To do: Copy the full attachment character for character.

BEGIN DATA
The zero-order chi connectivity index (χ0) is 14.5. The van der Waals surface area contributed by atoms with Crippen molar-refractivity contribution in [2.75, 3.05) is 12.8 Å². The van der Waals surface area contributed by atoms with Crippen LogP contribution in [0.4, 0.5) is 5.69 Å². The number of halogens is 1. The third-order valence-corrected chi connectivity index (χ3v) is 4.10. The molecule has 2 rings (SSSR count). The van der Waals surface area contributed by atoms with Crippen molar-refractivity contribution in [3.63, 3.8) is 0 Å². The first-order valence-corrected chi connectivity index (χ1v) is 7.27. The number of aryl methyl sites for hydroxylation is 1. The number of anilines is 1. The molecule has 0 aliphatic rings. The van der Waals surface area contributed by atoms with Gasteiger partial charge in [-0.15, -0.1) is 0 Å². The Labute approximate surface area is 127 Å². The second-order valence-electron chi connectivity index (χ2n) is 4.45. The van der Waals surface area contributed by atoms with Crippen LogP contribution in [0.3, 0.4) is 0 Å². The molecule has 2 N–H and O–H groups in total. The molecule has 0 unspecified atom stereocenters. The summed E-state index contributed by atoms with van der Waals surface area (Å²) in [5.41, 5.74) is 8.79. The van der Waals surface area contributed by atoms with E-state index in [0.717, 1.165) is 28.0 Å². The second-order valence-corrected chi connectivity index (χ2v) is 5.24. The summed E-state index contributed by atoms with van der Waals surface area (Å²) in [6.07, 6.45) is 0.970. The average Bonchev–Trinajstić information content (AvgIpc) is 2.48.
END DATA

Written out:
The zero-order chi connectivity index (χ0) is 14.5. The van der Waals surface area contributed by atoms with Crippen molar-refractivity contribution in [2.75, 3.05) is 12.8 Å². The van der Waals surface area contributed by atoms with Crippen LogP contribution in [0.4, 0.5) is 5.69 Å². The number of halogens is 1. The third-order valence-corrected chi connectivity index (χ3v) is 4.10. The molecule has 2 rings (SSSR count). The van der Waals surface area contributed by atoms with Crippen molar-refractivity contribution in [3.63, 3.8) is 0 Å². The first-order valence-corrected chi connectivity index (χ1v) is 7.27. The number of aryl methyl sites for hydroxylation is 1. The number of anilines is 1. The molecule has 0 aliphatic rings. The van der Waals surface area contributed by atoms with Gasteiger partial charge in [-0.15, -0.1) is 0 Å². The Labute approximate surface area is 127 Å². The second-order valence-electron chi connectivity index (χ2n) is 4.45. The van der Waals surface area contributed by atoms with Crippen LogP contribution in [0.3, 0.4) is 0 Å². The molecule has 2 N–H and O–H groups in total. The molecule has 0 unspecified atom stereocenters. The summed E-state index contributed by atoms with van der Waals surface area (Å²) in [5.41, 5.74) is 8.79. The van der Waals surface area contributed by atoms with E-state index in [0.717, 1.165) is 28.0 Å². The second-order valence-corrected chi connectivity index (χ2v) is 5.24. The summed E-state index contributed by atoms with van der Waals surface area (Å²) in [6.07, 6.45) is 0.970. The average Bonchev–Trinajstić information content (AvgIpc) is 2.48.